Tuesday, March 3, 2009

Embalming: Part 2, Temporary Preservation

In addition to the dramatic changes that embalming can make upon the appearance of the deceased (Embalming Part 1), another result of embalming is temporary preservation.

In many cultures, funeral services take place immediately after death, and major world religions such as Islam and Judaism proscribe a narrow window of time within which burial must take place. In the United States today, many of our families are quite spread out, and we plan services to allow for newspaper notices to be printed, to fit our travel plans, or for the weekend when we’re off work. Embalming enables the delay in services and viewing.


Family and friends may need to travel long distances to attend funeral services

Embalming is a two stage process. First, embalming fluid is introduced to the body through the circulatory system, allowing for most tissues in the body to become temporarily preserved by binding the nitrogen atoms in the body’s proteins (muscles) together. This adds a firmness and a stability to the tissues.
The second step in embalming is the removal of waste material and digestive fluid from the body, followed by the introduction of embalming fluid into the hollow areas of the organs that do not get enough preservative fluid from the circulatory system. This fluid is, in turn, removed after it has a chance to act upon these tissues. Without the second step, rapid decomposition can occur, even with refrigeration.
Every year in the United States, families choose to have viewings without embalming because they see it as unnatural or bad for the environment. However, without embalming, the body can change rapidly, even with refrigeration. Think of how long a steak would remain fresh in your refrigerator – not very long. Now think about how long it would remain fresh if it hadn’t been separated from the waste and digestive enzymes present in the cow’s body- a very brief time indeed.


Time Flies


Formaldehyde is the active ingredient in embalming fluid. It is a cousin to alcohol, which preserves in a similar manner, but has the disadvantage of leaving the skin gray and coarse. Formaldehyde is a naturally occurring and unstable gas. It is released into the atmosphere when lightning strikes, and though cutting and sanding wood in a wood shop. It is naturally present in our atmosphere and is used in the production of many consumer goods. During embalming, the formaldehyde acts upon the proteins in the body, binding together the nitrogen atoms. After this chemical reaction, all that is left of the formaldehyde are the temporarily bound proteins and water.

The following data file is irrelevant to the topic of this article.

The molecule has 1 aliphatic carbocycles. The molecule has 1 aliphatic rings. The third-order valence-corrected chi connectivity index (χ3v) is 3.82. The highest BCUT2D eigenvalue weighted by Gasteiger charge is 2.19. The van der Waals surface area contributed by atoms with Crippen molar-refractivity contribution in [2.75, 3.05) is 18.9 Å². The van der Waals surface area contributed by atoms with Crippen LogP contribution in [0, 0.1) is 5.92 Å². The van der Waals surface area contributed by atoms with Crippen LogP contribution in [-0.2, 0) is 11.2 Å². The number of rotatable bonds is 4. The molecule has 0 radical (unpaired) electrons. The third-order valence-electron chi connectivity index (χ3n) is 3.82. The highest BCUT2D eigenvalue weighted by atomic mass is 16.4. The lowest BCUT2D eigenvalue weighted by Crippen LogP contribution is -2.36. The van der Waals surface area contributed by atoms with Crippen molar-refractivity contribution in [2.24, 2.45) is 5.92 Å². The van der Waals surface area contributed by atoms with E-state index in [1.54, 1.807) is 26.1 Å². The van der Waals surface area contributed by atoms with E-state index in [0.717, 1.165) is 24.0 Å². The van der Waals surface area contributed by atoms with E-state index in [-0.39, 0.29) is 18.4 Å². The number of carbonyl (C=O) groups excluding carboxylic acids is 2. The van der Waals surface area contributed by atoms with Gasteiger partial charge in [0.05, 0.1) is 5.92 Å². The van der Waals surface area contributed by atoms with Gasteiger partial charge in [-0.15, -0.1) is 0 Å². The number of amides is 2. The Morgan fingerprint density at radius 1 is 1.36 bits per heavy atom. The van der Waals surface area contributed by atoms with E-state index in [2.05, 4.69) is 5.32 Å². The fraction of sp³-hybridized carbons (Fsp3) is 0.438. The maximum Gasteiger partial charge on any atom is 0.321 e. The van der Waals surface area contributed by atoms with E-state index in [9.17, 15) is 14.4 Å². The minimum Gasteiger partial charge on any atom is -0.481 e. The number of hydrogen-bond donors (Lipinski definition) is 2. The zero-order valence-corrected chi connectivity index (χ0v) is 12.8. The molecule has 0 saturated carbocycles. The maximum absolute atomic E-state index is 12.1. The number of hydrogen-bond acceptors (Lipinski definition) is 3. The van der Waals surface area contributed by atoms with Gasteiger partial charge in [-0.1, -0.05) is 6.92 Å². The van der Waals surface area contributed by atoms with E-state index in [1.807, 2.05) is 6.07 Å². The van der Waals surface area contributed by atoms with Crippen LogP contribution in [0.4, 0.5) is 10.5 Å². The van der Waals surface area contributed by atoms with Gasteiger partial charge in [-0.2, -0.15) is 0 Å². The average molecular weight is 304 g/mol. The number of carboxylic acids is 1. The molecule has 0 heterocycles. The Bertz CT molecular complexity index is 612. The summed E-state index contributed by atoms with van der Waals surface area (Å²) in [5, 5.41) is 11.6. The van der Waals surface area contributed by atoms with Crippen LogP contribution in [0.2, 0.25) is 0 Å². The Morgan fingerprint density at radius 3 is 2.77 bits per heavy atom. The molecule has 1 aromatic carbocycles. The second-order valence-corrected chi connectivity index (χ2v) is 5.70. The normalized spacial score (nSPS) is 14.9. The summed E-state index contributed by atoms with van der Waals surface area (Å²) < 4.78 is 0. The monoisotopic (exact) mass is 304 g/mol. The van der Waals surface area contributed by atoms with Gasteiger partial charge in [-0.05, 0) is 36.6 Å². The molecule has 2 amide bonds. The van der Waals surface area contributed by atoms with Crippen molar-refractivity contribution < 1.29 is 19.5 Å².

Amino Acid plus formaldehyde yields fixed amino acid and water,
Source: Embalming: History Theory and Practice
Copyright 2000, McGraw-Hill


Many people picture jars of preserved frogs from biology class when they hear the word formaldehyde, and imagine that an embalmed body is like a jar of formaldehyde when buried. In fact, when burial takes place, the fluid has acted upon the tissues and the very little actual formaldehyde remains in the body.
Another misconception is that embalming preserves or mummifies the body for a very long time. When bodies are embalmed for funerals they receive much less formaldehyde than when they are prepared to be used as cadavers for medical students. Enough fluid is used to allow for the body to remain stable for a viewing within a week or so. If more fluid were used, the body would remain stable longer, but it would lose the pliable, life-like skin tone that recalls the appearance of the person in life. Embalming for funerals does not prevent the break down of tissues into their basic elements. This process is only delayed to allow for friends and family to say their goodbyes. Embalming for medical schools lasts longer, but is also temporary.
Formaldehyde gas can be dangerous if inhaled (or ingested, just like methyl alcohol), and this is an issue in the preparation room during embalming when the gas can be present in the air, but not a hazard for those who are near the body during viewing, of for the ground water in cemeteries because the formaldehyde bound within the fluid and formaldehyde gas released from it are no longer present.

Part 3, Stagecraft

5 comments:

Charles Cowling said...

This is fascinating, Patrick -- the chemistry of embalming. It is a staple criticism by the green lobby that an embalmed body releases formaldehyde into the ground as a pollutant. If this is not the case, I am surprised not to have encountered a rebuttal from the 'traditional' funeralists.

From now on I shall quote you on this. Thank you!

Lenette said...

Patrick, are you creating the graphics at the bottom of your page? I'm impressed.

briank said...

Another incredibly interesting post, Patrick. Is there a Part 3, or is this the conclusion?

Patrick McNally said...

Thanks Brian, there's at least one more in the hopper.

Patrick McNally said...

Lenette,
Thank you, yes I am creating the graphics at the bottom of the page. I'm glad you like them.

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